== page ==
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Nowadays, fruit print clothing are a Do. On average, every men and women has at least one item in their closet with this pattern. Read about the history when this delicious food conquered the fabrics.

Contents
  1. Printing with Fruits and Vegetables
  2. 18th to 20th Century
  3. People Actually Wearing Actual Fruits
  4. Fruit Print Time Line of the 21st Century
  5. My Fruity Summer Clothes
  6. How Fashion Bloggers Style the Fruity Summer Print

 

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Printing with Fruits and Vegetables

Embellishing clothes goes back to ancient times. An easy way to save expensive dye was to print on the fabrics. The famous paisely print has its orgin from printing with a cut fruit. This pattern is often referred to as Persian Pickles. You may remember printing with potatoes in elementary school.

On kimonos with landscapes or other motifs occassionaly, fruits and vegetable were within the picture. More on the history of kimonos.

18th to 20th Century

In the 18th Century, waistcoats were embriodered with berries. In the 19th Century, the paisley print came via Great Britain from India to the Old World and was a favorite among the Rich and Aristocrates. In the 1920s, abstract prints became fashionable which could be interpreted as cherries or berries.

girl in sari with berry pattern
Trade cards from the “Fruits” series (N12), issued in 1891 in a set of 50 cards to promote Allen & Ginter brand cigarettes. Another band from this series features a girl with strawberry embellished dresses. From Metropolitan Museum open source.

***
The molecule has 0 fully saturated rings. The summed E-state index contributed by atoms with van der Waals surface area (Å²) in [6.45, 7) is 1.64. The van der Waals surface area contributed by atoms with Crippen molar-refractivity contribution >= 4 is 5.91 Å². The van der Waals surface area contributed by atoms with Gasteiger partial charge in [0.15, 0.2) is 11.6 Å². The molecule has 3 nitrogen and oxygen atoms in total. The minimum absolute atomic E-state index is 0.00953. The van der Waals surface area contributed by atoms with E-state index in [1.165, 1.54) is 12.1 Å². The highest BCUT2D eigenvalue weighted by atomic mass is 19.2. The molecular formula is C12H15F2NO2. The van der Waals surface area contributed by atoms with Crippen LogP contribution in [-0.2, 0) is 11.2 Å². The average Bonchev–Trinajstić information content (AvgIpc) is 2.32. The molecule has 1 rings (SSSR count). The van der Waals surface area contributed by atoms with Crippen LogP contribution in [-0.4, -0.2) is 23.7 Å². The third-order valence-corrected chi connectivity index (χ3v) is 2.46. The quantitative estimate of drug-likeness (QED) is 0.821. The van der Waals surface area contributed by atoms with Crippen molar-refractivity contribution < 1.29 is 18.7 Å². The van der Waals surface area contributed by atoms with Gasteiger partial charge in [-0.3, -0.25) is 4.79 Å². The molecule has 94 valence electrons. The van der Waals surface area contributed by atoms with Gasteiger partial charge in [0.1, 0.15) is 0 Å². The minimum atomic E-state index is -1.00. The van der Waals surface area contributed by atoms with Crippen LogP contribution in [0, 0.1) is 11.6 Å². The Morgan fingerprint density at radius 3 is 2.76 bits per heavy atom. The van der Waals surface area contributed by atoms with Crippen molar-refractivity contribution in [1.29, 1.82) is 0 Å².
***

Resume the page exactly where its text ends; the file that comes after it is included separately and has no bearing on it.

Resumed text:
Obviously, the food inspired motif was in fashion for girls in the in the late 19th century. Textiles and etiquette asked for garments decoratiions for the wealthy classes, eventhough they were not so ornamental like those worn by entertaining circles, elitist or Aristocrats. A decorative afternoon reception dress like the one below was a Must-have.

 

afternoon reception dress with cherry pattern
French cotton dress ca. 1872. From Metropoltian Museum open source

 

After the Great War, art turned to a more abstract style and fashion followed along.

photo of a young woman with abstract cherry patterned two piece ensembe and hat
Walker Evans, who photographed this smartly dressed woman leaning over the rail watching the throngs on the beach below. The patterned fabric of her two-piece ensemble looks like clusters of cherries or berries, providing a nice anchor for the photo. From: Getty open source program.

 

In 1953, Christian Dior designed attire with berries, blueberries and strawberries. Still today many retro 1950s dresses don cherries and strawberry prints.

Like these outfit ideas? If so, please feel free to pin them to your own Pinterest board.

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People Actually Wearing Actual Fruits

Obviously, in ancient times fruits were used to create head decoration as the below photo of a man stature suggests.

statue with fruit hat